How to sleep well the night before the GCSE results big reveal

As the date for collecting your exam results looms, you may be feeling apprehensive about finding out your GCSE results on Thursday, 23rd August. In our blog, we explore why there is no need for a sleepless night before you steel yourself to open that envelope.

Remember, as you approach results day, you have already done all you can to affect the outcome. So, relax, take a deep breath and open your mind to the possibilities for your future. The next steps you take are entirely in your hands.

We will find a college place for you

Don’t despair if your GCSE grades are less good than expected. Exams may not be your strong point, but many college courses are assessed throughout the year using a series of assignments and projects. You can join college at the level that best reflects your current starting point and work your way up through the qualification levels.

There are many qualifications at Level 2 and below that you can take to help you to progress into work or on to Level 3. Or you can start an Apprenticeship at Level 2 and progress to higher levels whilst working at the same time.

You won’t miss out on maths and English

All students continue to study maths and English if they are aged under 19 and haven’t yet achieved a Grade 4 (the new C grade) or above. This could lead to GCSE re-sits or functional skills qualifications (often preferred by employers because they are so practical). If you have achieved a grade 4, you can work to improve this to a higher grade.

Higher education is still within your reach

At Level 3, there are many qualifications that you can take as alternatives to A Level. A BTEC diploma is the equivalent of three A Levels. These are highly regarded by industry and higher education organisations.

We know what students need to get a higher education place. Entry requirements are usually based on points and students need to be qualified at Level 3 or above. Points can be gained from any Level 3 qualification, in any combination.

Consider not going to university

Colleges present a much more practical alternative to universities and enable people to keep costs down by studying closer to home. The average distance between the home postcode and the learning location for college undergraduates is 17 miles, compared with 52 miles for those attending a university.

Our course fees are much lower than those of universities with the cost of a full-time HND just £5,950 per year. We also offer the opportunity to convert the qualification into a degree with one further year of study on some programmes.

Get wise to a whole new world of career choices

Choices of next steps and careers are just as wide-ranging as when a student follows more traditional routes. Tutors often inspire students with their own experience to think of careers that they had never heard of before. If you’re keen to start working immediately and earn while you learn, we can introduce you to local employers and you could start an Apprenticeship.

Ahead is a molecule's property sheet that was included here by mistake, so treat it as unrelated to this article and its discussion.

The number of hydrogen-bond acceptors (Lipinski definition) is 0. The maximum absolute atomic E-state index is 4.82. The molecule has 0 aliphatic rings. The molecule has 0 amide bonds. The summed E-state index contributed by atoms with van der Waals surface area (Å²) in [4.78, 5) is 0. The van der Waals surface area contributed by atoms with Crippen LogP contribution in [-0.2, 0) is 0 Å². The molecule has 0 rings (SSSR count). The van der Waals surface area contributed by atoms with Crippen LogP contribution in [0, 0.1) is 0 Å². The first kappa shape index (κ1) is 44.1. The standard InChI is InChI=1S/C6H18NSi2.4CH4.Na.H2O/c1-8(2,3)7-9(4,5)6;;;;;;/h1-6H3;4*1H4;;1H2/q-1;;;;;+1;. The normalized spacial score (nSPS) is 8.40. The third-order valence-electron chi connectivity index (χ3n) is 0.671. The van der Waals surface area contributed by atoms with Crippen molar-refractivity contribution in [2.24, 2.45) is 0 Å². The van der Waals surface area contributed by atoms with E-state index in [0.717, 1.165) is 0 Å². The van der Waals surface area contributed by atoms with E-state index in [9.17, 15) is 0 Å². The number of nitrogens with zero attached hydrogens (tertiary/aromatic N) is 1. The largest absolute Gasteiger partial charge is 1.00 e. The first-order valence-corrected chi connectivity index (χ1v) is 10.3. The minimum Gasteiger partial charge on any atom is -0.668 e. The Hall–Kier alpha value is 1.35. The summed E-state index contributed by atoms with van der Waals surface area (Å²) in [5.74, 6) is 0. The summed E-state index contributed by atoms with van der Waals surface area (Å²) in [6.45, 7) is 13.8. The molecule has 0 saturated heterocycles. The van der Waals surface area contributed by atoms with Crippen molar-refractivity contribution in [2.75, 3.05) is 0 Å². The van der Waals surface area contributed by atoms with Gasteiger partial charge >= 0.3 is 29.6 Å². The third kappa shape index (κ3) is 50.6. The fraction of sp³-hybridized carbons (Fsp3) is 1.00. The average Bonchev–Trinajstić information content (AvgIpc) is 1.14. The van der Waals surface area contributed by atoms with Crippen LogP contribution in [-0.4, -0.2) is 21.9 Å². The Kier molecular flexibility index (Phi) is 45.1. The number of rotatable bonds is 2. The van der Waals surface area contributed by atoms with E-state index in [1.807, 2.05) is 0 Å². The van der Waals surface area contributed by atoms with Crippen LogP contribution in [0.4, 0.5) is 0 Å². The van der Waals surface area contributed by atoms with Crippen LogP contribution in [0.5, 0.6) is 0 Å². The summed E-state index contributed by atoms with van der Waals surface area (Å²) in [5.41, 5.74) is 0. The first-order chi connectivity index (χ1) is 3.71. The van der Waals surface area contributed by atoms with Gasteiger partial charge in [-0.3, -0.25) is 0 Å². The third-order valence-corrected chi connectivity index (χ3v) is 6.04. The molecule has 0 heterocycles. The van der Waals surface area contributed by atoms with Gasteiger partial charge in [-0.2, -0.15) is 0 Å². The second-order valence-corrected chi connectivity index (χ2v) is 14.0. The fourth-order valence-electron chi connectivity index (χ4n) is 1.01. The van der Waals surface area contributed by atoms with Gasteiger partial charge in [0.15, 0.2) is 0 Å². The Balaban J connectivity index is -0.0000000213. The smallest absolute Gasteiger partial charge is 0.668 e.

You will thrive in a college environment

You may be nervous about the prospect of exchanging school for a more dynamic and diverse environment in college. Don’t worry, we have a huge support network in college that helps with everything from practical issues such as finances and bus passes, to emotional problems such as anxiety, or helping new students to settle in.

If you are dyslexic, we have specialist tutors who will support you with developing your English and coursework. We look after students with special educational needs or disabilities so that they have the best college experience too.

Have a good night’s sleep

So, as the 23rd looms, you can look forward to your future career with confidence and rest assured that whatever your grades, your future will be bright.

Drop in to any of our campuses on Thursday, 23 August between 9am and 5pm. If you can’t make it that day, come in and see us on any weekday between 9am and 4pm and we can help you to explore your options and next steps. There are plenty of places available on college programmes, but these are allocated on a first-come, first-served basis so don’t delay or you might miss out on your first choice of study programme.

GCSE fact file

  • GCSEs in England are in the process of being reformed and will eventually all be graded using a new scale from 9 to 1, with 9 being the highest grade
  • New GCSE content is becoming more challenging and it is expected that fewer grade 9s will be awarded than A*s
  • The new grades are being brought in to signal that GCSEs have been reformed and to better differentiate between students of different abilities
  • English and maths GCSEs were graded using the new numerical system from 2017 and another 20 subjects will have 9 to 1 grading in 2018, with most others following in 2019. During this transition, students will receive a mixture of letter and number grades.

The new GCSE grade equivalents are as follows:

  • 9, 8 or 7 is equivalent to an A* or A grade
  • 6, 5 or 4 is equivalent to a B or C grade
  • 3, 2 or 1 is equivalent to a D, E or F grade
  • A U mark is judged as ungraded.
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